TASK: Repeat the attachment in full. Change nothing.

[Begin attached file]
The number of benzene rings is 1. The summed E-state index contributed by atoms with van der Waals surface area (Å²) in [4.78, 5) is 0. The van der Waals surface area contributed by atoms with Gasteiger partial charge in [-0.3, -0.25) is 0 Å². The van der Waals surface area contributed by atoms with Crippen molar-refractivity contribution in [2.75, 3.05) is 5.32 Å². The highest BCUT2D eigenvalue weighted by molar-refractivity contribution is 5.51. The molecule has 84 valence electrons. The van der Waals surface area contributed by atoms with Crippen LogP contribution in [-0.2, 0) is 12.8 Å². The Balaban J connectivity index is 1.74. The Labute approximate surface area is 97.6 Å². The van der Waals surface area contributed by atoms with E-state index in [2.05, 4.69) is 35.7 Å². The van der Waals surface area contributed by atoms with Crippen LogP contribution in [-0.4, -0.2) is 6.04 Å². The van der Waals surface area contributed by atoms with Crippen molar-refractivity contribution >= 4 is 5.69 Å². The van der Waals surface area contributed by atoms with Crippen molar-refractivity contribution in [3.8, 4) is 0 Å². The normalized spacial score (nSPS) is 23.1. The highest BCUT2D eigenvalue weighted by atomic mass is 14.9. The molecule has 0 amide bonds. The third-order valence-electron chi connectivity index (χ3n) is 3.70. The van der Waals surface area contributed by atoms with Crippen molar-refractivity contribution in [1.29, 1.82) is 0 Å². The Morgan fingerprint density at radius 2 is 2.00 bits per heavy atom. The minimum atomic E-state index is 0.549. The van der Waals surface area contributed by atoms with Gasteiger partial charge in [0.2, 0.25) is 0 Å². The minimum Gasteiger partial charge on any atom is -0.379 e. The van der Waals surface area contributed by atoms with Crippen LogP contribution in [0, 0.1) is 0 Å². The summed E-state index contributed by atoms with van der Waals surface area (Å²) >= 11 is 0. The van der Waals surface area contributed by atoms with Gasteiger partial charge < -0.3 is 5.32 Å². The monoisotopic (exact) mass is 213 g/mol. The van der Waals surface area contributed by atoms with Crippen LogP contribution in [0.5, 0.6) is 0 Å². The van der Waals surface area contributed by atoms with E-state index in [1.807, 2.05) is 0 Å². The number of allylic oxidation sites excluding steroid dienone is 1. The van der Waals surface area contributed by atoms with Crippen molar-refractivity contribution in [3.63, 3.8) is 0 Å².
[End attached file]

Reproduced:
The number of benzene rings is 1. The summed E-state index contributed by atoms with van der Waals surface area (Å²) in [4.78, 5) is 0. The van der Waals surface area contributed by atoms with Gasteiger partial charge in [-0.3, -0.25) is 0 Å². The van der Waals surface area contributed by atoms with Crippen molar-refractivity contribution in [2.75, 3.05) is 5.32 Å². The highest BCUT2D eigenvalue weighted by molar-refractivity contribution is 5.51. The molecule has 84 valence electrons. The van der Waals surface area contributed by atoms with Crippen LogP contribution in [-0.2, 0) is 12.8 Å². The Balaban J connectivity index is 1.74. The Labute approximate surface area is 97.6 Å². The van der Waals surface area contributed by atoms with E-state index in [2.05, 4.69) is 35.7 Å². The van der Waals surface area contributed by atoms with Crippen LogP contribution in [-0.4, -0.2) is 6.04 Å². The van der Waals surface area contributed by atoms with Crippen molar-refractivity contribution >= 4 is 5.69 Å². The van der Waals surface area contributed by atoms with Crippen molar-refractivity contribution in [3.8, 4) is 0 Å². The normalized spacial score (nSPS) is 23.1. The highest BCUT2D eigenvalue weighted by atomic mass is 14.9. The molecule has 0 amide bonds. The third-order valence-electron chi connectivity index (χ3n) is 3.70. The van der Waals surface area contributed by atoms with Crippen molar-refractivity contribution in [1.29, 1.82) is 0 Å². The Morgan fingerprint density at radius 2 is 2.00 bits per heavy atom. The minimum atomic E-state index is 0.549. The van der Waals surface area contributed by atoms with Gasteiger partial charge in [0.2, 0.25) is 0 Å². The minimum Gasteiger partial charge on any atom is -0.379 e. The van der Waals surface area contributed by atoms with Crippen LogP contribution in [0, 0.1) is 0 Å². The summed E-state index contributed by atoms with van der Waals surface area (Å²) >= 11 is 0. The van der Waals surface area contributed by atoms with Gasteiger partial charge < -0.3 is 5.32 Å². The monoisotopic (exact) mass is 213 g/mol. The van der Waals surface area contributed by atoms with Crippen LogP contribution in [0.5, 0.6) is 0 Å². The van der Waals surface area contributed by atoms with E-state index in [1.807, 2.05) is 0 Å². The number of allylic oxidation sites excluding steroid dienone is 1. The van der Waals surface area contributed by atoms with Crippen molar-refractivity contribution in [3.63, 3.8) is 0 Å².